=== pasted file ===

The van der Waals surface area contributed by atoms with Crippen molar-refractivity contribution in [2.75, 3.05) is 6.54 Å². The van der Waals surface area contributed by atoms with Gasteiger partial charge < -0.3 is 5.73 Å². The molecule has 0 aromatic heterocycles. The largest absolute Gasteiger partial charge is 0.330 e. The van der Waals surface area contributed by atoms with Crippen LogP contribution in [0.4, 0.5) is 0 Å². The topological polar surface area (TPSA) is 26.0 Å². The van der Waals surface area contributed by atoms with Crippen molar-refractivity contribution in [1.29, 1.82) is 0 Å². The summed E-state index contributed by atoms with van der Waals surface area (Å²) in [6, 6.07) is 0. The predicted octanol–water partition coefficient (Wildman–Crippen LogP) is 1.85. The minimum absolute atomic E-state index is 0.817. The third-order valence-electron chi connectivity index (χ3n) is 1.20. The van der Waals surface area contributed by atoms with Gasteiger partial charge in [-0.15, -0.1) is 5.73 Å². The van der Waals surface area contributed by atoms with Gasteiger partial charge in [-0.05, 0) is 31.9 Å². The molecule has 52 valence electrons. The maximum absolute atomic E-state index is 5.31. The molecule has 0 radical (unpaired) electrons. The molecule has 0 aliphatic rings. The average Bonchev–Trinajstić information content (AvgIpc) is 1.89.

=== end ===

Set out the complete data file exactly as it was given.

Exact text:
The van der Waals surface area contributed by atoms with Crippen molar-refractivity contribution in [2.75, 3.05) is 6.54 Å². The van der Waals surface area contributed by atoms with Gasteiger partial charge < -0.3 is 5.73 Å². The molecule has 0 aromatic heterocycles. The largest absolute Gasteiger partial charge is 0.330 e. The van der Waals surface area contributed by atoms with Crippen LogP contribution in [0.4, 0.5) is 0 Å². The topological polar surface area (TPSA) is 26.0 Å². The van der Waals surface area contributed by atoms with Crippen molar-refractivity contribution in [1.29, 1.82) is 0 Å². The summed E-state index contributed by atoms with van der Waals surface area (Å²) in [6, 6.07) is 0. The predicted octanol–water partition coefficient (Wildman–Crippen LogP) is 1.85. The minimum absolute atomic E-state index is 0.817. The third-order valence-electron chi connectivity index (χ3n) is 1.20. The van der Waals surface area contributed by atoms with Gasteiger partial charge in [-0.15, -0.1) is 5.73 Å². The van der Waals surface area contributed by atoms with Gasteiger partial charge in [-0.05, 0) is 31.9 Å². The molecule has 52 valence electrons. The maximum absolute atomic E-state index is 5.31. The molecule has 0 radical (unpaired) electrons. The molecule has 0 aliphatic rings. The average Bonchev–Trinajstić information content (AvgIpc) is 1.89.